Amniocentesis can tell the sex of your baby. This is important when you or the father may pass on a disease that occurs mainly in one sex (sex-linked). Examples include hemophilia and Duchenne muscular dystrophy. These both occur mainly in males.
Amniocentesis may be done during your third trimester to:
- Find out if your baby's lungs are mature. This is important if you need to deliver early because of a problem with the pregnancy.
- See if the amniotic fluid is infected (chorioamnionitis).
How To Prepare
You may be asked to empty your bladder just before the test.
You will be asked to sign a consent form that says you understand the risks of the test and agree to have it done.
Talk to your doctor if you have any concerns about the need for the test, its risks, how it will be done, or what the results will mean. To help you understand the importance of this test, fill out the medical test information form(What is a PDF document?).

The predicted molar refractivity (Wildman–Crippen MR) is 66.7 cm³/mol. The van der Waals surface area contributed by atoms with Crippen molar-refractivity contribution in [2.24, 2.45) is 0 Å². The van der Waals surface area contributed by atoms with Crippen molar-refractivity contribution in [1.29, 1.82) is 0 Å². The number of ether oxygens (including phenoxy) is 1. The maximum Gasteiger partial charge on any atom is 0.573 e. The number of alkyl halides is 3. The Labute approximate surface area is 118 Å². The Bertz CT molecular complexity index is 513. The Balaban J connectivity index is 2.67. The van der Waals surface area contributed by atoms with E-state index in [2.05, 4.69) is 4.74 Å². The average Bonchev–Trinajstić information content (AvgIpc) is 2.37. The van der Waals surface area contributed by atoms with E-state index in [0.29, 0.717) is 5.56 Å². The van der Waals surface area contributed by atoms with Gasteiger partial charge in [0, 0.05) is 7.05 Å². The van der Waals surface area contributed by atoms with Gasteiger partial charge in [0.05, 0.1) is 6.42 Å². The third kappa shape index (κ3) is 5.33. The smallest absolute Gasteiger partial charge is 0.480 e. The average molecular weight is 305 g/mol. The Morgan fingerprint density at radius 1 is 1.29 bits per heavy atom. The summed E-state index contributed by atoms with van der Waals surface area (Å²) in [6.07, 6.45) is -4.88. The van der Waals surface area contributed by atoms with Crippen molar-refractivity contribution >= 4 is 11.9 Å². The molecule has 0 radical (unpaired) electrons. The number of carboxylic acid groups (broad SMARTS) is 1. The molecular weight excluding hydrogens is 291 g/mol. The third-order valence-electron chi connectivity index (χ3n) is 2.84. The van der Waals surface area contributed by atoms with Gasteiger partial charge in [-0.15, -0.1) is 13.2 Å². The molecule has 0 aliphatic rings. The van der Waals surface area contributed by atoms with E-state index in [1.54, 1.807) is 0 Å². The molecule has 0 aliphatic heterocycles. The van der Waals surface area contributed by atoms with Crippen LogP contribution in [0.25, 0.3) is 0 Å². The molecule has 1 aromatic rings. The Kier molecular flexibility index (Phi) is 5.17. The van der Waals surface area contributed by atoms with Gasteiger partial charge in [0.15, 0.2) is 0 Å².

How It Is Done
You will lie on your back on an exam table. Your lower belly will be cleaned with a special soap.
Your doctor will use a fetal ultrasound to check the position of your fetus and the placenta. Ultrasound uses sound waves to make a picture of the uterus, your fetus, and the placenta on a TV screen. Your fetus's heart rate can also be watched during the test using ultrasound. For more information, see the topic Fetal Ultrasound.
With the ultrasound picture as a guide, your doctor will gently put a thin needle through your belly and into your uterus. This will not hurt your fetus or the placenta. If your fetus moves too close to the needle, the doctor will take the needle out and try again in another spot.
The doctor will take about 2 Tbsp (30 mL) of amniotic fluid. Then the needle is removed. The site is covered with a bandage.
The whole test takes about 15 minutes. The thin needle is only in your belly for 1 to 2 minutes. Your fetus's heart rate and your blood pressure, pulse, and breathing will be checked before, during, and after the test.
How It Feels
You will feel a sharp sting or burn in your belly where the needle is put in. This lasts for only a few seconds. When the needle is put into your uterus, you will feel a sharp cramp for a few seconds.